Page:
The Volta Region of Ghana is the easternmost of the country. Once belonging to Togoland, the region became a part of Ghana just before the country gained its independence from the British in 1957. The area is mostly rural with the majority of its populace doing service work or farming. The elements of water, earth, and fire are important economic and environmental qualities of the area. The Akosombo Dam and Lake Volta are found in this region, as well as the Wli waterfalls in the city of Hohoe. To meet the needs of farmers, field burning is a common practice as a way to clear land for crops.
• Construction began in 1961 and opened in 1965• Provides 70% of Ghana’s electricity • Supplies electricity for Togo and Benin as well• Surrounded by the largest man-made lake in the world, Lake Volta• Cost $ 130 million to build funded by US, UK, and World Bank• Tours are available on Sundays around the dam aboard Dodi Princess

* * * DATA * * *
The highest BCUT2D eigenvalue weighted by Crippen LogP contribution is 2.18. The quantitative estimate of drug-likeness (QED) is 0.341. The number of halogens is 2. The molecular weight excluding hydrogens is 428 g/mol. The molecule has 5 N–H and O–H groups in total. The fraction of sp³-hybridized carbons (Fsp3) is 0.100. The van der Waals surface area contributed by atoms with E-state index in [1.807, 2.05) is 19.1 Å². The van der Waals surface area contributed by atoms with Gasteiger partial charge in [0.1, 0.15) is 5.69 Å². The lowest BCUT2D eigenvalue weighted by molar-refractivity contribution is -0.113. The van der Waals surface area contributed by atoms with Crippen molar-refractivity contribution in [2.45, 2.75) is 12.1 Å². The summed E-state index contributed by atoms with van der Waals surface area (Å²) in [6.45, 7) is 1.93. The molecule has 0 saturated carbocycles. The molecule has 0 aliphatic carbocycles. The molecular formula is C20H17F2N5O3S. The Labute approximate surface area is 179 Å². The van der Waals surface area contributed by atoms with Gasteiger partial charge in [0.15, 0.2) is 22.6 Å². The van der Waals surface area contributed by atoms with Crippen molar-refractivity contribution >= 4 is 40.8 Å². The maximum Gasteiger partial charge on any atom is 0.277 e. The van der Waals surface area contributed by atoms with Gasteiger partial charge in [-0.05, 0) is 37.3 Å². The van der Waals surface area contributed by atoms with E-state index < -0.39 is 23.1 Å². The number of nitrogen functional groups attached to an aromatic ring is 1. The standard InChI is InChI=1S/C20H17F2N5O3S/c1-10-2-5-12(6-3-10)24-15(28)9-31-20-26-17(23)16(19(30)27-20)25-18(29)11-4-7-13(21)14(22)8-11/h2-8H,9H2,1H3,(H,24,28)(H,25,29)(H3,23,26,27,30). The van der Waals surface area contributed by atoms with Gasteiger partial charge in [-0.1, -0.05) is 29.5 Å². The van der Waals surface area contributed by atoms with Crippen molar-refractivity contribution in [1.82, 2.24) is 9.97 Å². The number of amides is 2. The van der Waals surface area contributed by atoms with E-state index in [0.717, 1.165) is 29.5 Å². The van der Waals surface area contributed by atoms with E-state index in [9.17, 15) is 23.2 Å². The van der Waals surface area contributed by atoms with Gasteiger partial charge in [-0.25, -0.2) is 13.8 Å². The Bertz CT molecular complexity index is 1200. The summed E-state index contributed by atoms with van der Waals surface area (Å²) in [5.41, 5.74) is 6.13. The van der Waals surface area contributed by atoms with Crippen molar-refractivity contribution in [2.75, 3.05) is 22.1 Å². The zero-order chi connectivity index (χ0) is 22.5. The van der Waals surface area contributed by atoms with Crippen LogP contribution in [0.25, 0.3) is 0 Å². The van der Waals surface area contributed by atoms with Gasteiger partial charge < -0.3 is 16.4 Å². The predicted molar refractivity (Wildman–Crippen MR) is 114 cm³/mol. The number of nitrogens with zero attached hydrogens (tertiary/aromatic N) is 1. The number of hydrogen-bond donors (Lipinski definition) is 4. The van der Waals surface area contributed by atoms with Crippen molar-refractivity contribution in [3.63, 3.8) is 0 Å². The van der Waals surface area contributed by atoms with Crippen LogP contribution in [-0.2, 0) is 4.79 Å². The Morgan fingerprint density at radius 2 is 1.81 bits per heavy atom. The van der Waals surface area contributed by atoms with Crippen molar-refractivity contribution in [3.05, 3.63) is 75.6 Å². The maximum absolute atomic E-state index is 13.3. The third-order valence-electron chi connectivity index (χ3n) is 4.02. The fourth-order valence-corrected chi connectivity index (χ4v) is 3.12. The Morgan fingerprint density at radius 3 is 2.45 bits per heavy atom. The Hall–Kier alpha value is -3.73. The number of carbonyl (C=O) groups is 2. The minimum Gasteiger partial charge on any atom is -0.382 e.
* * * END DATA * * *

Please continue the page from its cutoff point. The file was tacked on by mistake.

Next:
• Located in Hohoe a part of the Volta Region of Ghana• Developed as a main tourist attraction officially in 1997• Highest waterfalls in West Africa• Home to thousands of straw-colored fruit bats• A characteristic to describe the fall is escarpement, which means to fall off. African rivers are made up of escarpements, making them hard to navegate.
Photo by Sarah Lewis
• Limited technology of clearing the land• Field Burning is cheap and efficient• Helps control the population of pests including snakes and scorpions• In comparison to Togo and Burkina Faso, Ghana does not have strict guidelines controlling slash and burn fires• If fires get out of control they can spread rapidly and destroy valuable property including housing and valuable vegetation
Photo by Gharty